It was extremely windy when we arrived some thirty thousand feet up from Narita, Japan and it took awhile for the plane to gradually lower itself down to the tarmac shaking all the occupants around like a paint mixer. We taxied around and waited for a gate to open which never did and eventually they decided to unload us right there on the tarmac and bus us into the terminal which displeased the redneck to no end. “Gawd damn, I only have a half hour to catch my flight to Shanghai and if I don’t make that flight, there is going to be communication problems… shit.” I suddenly was hoping for more delays. When the plane finally stopped, the man grabbed his bag and tried forcing his way up the aisle but only got a few rows up before being blocked by a glut of other passengers trying to stand in the aisle and also get their bags. When it came our turn to make our way out of the plane, down the stairs while hanging off for dear life in the hurricane force winds, and make our way to the waiting bus, I was happy to see the man, looking very frustrated, wedged into a seat in the middle of the bus. The bus wound slowly around the terminal and finally stopped and the man tried to get out but was in the middle and my wife and I ended being the first off the bus since we were the last on. I couldn’t resist making a comment like “So we meet again,” which didn’t improve his move and he just abbreviated his comment to another drawn out, “shit.” As we made our way to the security checkpoint, the man hurriedly brushed by us in his haste to get to the security only to get in a line slower than ours. As we exited the checkpoint making our way to our next gate, I saw him one last time still putting on his belt and shoes with a very hurried look.

Nothing sucks worse than having to rush through a strange airport, going through lots of security checkpoints when your flights are late and you are crunched for time. Coming back home, our flight out of Manila was delayed for three hours for maintenance issues while every fifteen minutes the captain would come on the intercom and say that they only needed fifteen minutes more before they could leave. Three hours later when we finally took off for Narita, I knew there was no way we were going to make our international flight back home since we only had a two-hour layover. Much to our relief however, our connecting flight was held since so many of its passengers were on the Manila to Narita flight but we still had to hustle through the Narita airport to the gate while they constantly paged final calls. For some reason, all incoming passengers with connecting flights in Narita are routed through security again where bags are checked and passengers are run through the metal detectors. That certainly doesn’t speed things up. I thought of redneck man, "Gawd damn."

We had made up a half hour of time in flight but were still running two and a half hours late when we flew out of the still extremely windy Narita airport for the good old U. S. of A and I figured catching our last flight from Minneapolis to rural Iowa was virtually impossible since we had only an hour a half layover and had to go through customs which is always a zoo. But the plane picked them up and put them down and we ended up getting into Minneapolis only fifteen minutes late. (Why don't they do this all the time?) However, going through customs ate up lots of time and by the time we made it to our final gate, we had just five minutes to spare before they gave the boarding call. I wanted to wait until everyone had boarded so that I could enjoy the fresh terminal air for a while versus the canned airplane air but my wife insisted on getting to her seat. So we joined the line to board only to have the ticket taker pause when she got to our tickets and frown down on the computer screen. Great, here I am on the final leg after flying half way around the world and there is a problem that is going to be solved by me spending a night sleeping in the airport or taking a high priced taxi to some high priced hotel. Much to my shock and relief, the attendant announced that she was going to have to cut off boarding after us leaving eight people still standing or sitting behind us in the waiting area. The woman carrying a small child behind us broke down into hysterics yelling and screaming at the attendant saying she had a seat number (the child evidently would sit in her lap) and had verified it earlier and yet she was going to be denied. The attendant tried to tell her that there was a seat available on the 7:00 and 9:00 o’clock flight but the lady hysterically begged us to give up one of our seats. I had been in airports for almost thirty hours at this point and was in no mood to spend another five hours waiting for the next flight that had a seat and be split up from my wife. Besides, my wife had a doctor's appointment the next morning to have a baby checkup and I certainly didn’t want to miss that. We grabbed our ticket stubs and boarded the plane without looking back and trying to mute out the anguished cries of the woman. After doing weight checks, the lady and small child were allowed aboard but at least six others were left stranded behind.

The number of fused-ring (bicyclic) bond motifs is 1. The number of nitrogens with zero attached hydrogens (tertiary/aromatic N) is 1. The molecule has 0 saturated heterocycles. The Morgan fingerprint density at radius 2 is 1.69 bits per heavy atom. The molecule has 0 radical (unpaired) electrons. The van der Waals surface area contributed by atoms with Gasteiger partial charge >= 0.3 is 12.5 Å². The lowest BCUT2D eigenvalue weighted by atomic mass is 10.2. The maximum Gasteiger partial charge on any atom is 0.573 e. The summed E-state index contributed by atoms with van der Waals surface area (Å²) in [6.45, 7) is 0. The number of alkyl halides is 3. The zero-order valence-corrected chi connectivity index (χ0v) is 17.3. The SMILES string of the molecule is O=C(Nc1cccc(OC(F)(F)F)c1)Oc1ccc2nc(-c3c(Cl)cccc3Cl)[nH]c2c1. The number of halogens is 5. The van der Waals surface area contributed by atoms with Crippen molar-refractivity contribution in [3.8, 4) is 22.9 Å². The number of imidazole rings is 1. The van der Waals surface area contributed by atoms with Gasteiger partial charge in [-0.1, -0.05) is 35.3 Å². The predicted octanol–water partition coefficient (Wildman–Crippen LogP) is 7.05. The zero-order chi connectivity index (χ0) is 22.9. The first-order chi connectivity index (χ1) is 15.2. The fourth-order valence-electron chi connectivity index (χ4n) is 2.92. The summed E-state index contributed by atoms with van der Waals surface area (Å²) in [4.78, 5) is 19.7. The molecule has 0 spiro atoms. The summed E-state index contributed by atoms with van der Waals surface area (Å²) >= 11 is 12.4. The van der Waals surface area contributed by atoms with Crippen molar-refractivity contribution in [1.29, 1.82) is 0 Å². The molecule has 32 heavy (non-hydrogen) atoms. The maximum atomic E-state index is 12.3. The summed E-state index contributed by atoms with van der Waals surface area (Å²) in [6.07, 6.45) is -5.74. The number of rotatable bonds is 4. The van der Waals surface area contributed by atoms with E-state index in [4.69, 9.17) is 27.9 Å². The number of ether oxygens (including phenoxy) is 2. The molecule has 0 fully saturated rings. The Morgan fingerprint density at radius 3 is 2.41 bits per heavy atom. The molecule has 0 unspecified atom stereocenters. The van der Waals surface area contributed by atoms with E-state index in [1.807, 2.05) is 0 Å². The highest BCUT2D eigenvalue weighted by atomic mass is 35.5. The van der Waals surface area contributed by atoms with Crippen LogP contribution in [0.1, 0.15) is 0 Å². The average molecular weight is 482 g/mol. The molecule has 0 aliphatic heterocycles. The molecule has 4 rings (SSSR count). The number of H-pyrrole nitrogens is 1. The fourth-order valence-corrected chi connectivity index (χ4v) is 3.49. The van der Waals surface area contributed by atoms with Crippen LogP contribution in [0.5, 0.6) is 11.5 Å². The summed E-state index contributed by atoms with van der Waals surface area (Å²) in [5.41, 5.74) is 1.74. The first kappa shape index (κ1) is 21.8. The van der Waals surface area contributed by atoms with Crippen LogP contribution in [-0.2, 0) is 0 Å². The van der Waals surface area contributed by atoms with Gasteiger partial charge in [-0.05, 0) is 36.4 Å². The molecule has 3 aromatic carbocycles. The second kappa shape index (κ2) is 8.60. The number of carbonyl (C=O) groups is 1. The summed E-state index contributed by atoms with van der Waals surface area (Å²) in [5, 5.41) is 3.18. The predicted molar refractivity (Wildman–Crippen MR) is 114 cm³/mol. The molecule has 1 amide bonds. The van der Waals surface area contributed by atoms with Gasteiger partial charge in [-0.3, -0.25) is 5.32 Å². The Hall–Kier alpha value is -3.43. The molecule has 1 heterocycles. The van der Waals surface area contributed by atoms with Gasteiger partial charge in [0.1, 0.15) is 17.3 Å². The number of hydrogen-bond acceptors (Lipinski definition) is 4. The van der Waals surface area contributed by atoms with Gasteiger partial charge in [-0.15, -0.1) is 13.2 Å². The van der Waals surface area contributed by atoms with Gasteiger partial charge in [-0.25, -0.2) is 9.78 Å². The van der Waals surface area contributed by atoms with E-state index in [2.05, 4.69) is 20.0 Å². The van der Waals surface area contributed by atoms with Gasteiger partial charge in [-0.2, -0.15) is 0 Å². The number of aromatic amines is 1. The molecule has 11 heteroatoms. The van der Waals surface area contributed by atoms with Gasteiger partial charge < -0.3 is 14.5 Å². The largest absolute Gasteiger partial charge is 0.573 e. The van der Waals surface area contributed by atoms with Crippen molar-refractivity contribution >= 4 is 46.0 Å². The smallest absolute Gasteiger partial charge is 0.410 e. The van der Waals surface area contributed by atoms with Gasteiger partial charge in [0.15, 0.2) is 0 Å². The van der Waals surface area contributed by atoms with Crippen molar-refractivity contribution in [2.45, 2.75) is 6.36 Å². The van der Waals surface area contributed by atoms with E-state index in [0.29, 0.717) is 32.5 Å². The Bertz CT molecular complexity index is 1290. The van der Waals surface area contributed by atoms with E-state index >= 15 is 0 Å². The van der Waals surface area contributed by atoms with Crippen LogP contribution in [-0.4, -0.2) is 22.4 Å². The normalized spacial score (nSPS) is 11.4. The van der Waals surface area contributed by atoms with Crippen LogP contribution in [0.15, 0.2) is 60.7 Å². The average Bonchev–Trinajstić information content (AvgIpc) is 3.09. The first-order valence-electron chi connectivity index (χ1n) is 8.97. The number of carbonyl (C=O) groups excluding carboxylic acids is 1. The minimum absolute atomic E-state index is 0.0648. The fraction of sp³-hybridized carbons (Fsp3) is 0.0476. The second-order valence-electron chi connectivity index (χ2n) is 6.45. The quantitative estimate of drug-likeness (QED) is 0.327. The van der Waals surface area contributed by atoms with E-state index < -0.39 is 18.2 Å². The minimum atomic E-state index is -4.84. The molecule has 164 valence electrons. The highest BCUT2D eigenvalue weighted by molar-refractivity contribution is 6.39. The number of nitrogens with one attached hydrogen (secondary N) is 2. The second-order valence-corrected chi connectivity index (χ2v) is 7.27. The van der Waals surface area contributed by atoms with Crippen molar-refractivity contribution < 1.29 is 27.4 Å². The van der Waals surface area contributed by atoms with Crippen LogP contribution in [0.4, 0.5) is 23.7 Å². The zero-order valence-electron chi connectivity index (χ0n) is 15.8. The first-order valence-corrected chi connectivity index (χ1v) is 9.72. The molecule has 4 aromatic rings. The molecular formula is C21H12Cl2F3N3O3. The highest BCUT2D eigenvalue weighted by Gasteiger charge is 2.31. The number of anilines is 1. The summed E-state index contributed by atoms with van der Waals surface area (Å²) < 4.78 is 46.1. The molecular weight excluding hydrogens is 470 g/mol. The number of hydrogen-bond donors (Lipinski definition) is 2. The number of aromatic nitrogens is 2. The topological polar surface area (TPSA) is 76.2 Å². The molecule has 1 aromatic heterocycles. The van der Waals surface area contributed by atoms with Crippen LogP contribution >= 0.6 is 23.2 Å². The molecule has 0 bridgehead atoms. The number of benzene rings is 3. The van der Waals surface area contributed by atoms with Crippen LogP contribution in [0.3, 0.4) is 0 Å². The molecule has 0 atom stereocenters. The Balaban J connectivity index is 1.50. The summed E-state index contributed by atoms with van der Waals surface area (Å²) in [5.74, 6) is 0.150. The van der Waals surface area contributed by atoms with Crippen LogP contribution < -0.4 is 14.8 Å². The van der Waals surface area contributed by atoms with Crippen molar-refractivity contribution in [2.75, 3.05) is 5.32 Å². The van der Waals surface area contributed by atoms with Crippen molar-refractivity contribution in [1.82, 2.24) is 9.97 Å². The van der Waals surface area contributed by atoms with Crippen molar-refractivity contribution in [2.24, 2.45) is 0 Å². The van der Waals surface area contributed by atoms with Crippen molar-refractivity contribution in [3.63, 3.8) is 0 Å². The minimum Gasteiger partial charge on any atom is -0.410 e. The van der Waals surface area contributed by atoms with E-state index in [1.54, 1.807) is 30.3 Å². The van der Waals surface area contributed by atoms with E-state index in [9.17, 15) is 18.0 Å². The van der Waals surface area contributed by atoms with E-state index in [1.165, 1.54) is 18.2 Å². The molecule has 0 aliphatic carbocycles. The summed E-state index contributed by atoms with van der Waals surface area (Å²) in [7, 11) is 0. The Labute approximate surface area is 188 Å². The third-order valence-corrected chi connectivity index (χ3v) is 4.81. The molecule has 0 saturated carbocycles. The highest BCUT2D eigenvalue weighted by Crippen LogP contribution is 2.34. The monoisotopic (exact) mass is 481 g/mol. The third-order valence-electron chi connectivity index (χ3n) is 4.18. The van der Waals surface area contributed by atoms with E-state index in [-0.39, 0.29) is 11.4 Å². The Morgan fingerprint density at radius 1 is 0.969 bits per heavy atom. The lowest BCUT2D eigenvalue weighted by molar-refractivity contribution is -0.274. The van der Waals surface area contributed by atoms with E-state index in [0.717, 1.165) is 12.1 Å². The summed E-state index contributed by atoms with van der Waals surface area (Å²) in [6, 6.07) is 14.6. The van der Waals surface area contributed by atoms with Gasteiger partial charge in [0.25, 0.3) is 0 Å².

Finally, six flights and fourteen days after we started, we touched down at the local airport and hauled our bags heavy with souvenirs and other booty out to our car, which started, always a sweet sound, and drove the hour and a half back home. Local is still a long way in rural Iowa. My throat ached from breathing all that canned airplane air for so long but it was great to be back on terra firma. It was good to be back home.

Thursday, January 5, 2006

Kuya Ed Is Back!

Well I am back safe and sound along with my wife and I must say, it is good to be home. We both enjoyed the trip and as expected, I have lots of stories that I will relate to you in the upcoming days along with lots of pictures to post once I get them downloaded, processed and uploaded. For me, this trip was more special because it was our first trip as husband and wife, which meant that I was treated more as a close family member than the stranger that I was last time. I was given the title Kuya Ed by my wife's slightly younger cousins (lots of them), which is a term of respect meaning roughly "older brother." Those cousins from a different generation than us referred to me as Tito Ed which translates into Uncle Ed and often blessed me or touched the back of my right hand to their forehead as a means of showing respect to their elders. Likewise, I bless my elders when there to show my respect, much to their amusement and appreciation. In short, I was accepted and loved as one of the clan... all three hundred or so of them... and felt at home.

My last trip to the Philippines has three main goals. The first was to meet the immediate family, the second was to get a blessing for our upcoming marriage in the States since most (and as it turned out all) of them would not be able to make it, and lastly to explore the upper Luzon part of the Philippines. This trip was different. My wife and I both wanted to spend more time with all of the relatives during the holidays and not do so much traveling. As a result, I feel that I understand the culture quite a bit more than my first time around and got to explore my wife's heritage a little deeper.

I thought initially, that I would continue the Joe Philippines title of the series and take up where I left off on my last trip but for me that title is one of an explorer and this time, the trip was more about family. So I decided to come up with a different title for my series, which will eventually be linked in my sidebar that better suits the purpose. What I have decided with my wife's help is to name it "Kuya's Philippine Journals." I hope over the next few weeks or perhaps months as I slowly relate the stories and the pictures that you enjoy them as much as I did in experiencing them. Thanks for reading.